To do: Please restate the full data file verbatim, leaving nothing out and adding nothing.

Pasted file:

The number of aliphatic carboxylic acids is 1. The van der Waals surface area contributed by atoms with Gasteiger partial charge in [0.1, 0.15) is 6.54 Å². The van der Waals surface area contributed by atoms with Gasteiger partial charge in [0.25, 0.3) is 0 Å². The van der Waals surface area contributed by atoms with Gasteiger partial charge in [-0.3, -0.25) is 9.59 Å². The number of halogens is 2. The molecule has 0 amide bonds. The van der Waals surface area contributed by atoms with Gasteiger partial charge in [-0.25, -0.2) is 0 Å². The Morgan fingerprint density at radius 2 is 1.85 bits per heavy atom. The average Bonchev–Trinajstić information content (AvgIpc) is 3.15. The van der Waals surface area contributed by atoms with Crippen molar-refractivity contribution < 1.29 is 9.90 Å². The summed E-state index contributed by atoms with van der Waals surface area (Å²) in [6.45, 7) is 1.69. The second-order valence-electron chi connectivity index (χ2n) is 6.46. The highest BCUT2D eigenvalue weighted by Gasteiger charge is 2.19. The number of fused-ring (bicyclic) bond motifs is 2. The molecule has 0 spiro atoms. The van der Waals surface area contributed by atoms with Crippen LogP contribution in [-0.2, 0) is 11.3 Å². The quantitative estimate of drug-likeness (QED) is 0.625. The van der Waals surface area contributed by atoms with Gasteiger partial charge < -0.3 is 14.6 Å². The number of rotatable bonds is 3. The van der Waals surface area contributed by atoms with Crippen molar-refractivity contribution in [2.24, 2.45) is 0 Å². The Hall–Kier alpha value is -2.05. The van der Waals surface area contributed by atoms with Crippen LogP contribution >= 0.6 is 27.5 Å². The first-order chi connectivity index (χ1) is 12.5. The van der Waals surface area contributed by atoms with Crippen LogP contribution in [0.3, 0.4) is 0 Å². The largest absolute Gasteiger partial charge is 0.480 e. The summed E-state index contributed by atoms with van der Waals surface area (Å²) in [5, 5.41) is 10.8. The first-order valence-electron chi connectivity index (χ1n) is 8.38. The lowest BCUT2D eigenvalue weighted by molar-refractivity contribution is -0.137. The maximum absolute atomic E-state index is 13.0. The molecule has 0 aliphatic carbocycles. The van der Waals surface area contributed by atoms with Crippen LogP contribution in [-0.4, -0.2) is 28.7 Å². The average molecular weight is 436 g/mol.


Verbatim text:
The number of aliphatic carboxylic acids is 1. The van der Waals surface area contributed by atoms with Gasteiger partial charge in [0.1, 0.15) is 6.54 Å². The van der Waals surface area contributed by atoms with Gasteiger partial charge in [0.25, 0.3) is 0 Å². The van der Waals surface area contributed by atoms with Gasteiger partial charge in [-0.3, -0.25) is 9.59 Å². The number of halogens is 2. The molecule has 0 amide bonds. The van der Waals surface area contributed by atoms with Gasteiger partial charge in [-0.25, -0.2) is 0 Å². The Morgan fingerprint density at radius 2 is 1.85 bits per heavy atom. The average Bonchev–Trinajstić information content (AvgIpc) is 3.15. The van der Waals surface area contributed by atoms with Crippen molar-refractivity contribution < 1.29 is 9.90 Å². The summed E-state index contributed by atoms with van der Waals surface area (Å²) in [6.45, 7) is 1.69. The second-order valence-electron chi connectivity index (χ2n) is 6.46. The highest BCUT2D eigenvalue weighted by Gasteiger charge is 2.19. The number of fused-ring (bicyclic) bond motifs is 2. The molecule has 0 spiro atoms. The van der Waals surface area contributed by atoms with Crippen LogP contribution in [-0.2, 0) is 11.3 Å². The quantitative estimate of drug-likeness (QED) is 0.625. The van der Waals surface area contributed by atoms with Gasteiger partial charge < -0.3 is 14.6 Å². The number of rotatable bonds is 3. The van der Waals surface area contributed by atoms with Crippen molar-refractivity contribution in [2.24, 2.45) is 0 Å². The Hall–Kier alpha value is -2.05. The van der Waals surface area contributed by atoms with Crippen LogP contribution >= 0.6 is 27.5 Å². The first-order chi connectivity index (χ1) is 12.5. The van der Waals surface area contributed by atoms with Crippen LogP contribution in [0.3, 0.4) is 0 Å². The largest absolute Gasteiger partial charge is 0.480 e. The summed E-state index contributed by atoms with van der Waals surface area (Å²) in [5, 5.41) is 10.8. The first-order valence-electron chi connectivity index (χ1n) is 8.38. The lowest BCUT2D eigenvalue weighted by molar-refractivity contribution is -0.137. The maximum absolute atomic E-state index is 13.0. The molecule has 0 aliphatic carbocycles. The van der Waals surface area contributed by atoms with Crippen LogP contribution in [-0.4, -0.2) is 28.7 Å². The average molecular weight is 436 g/mol.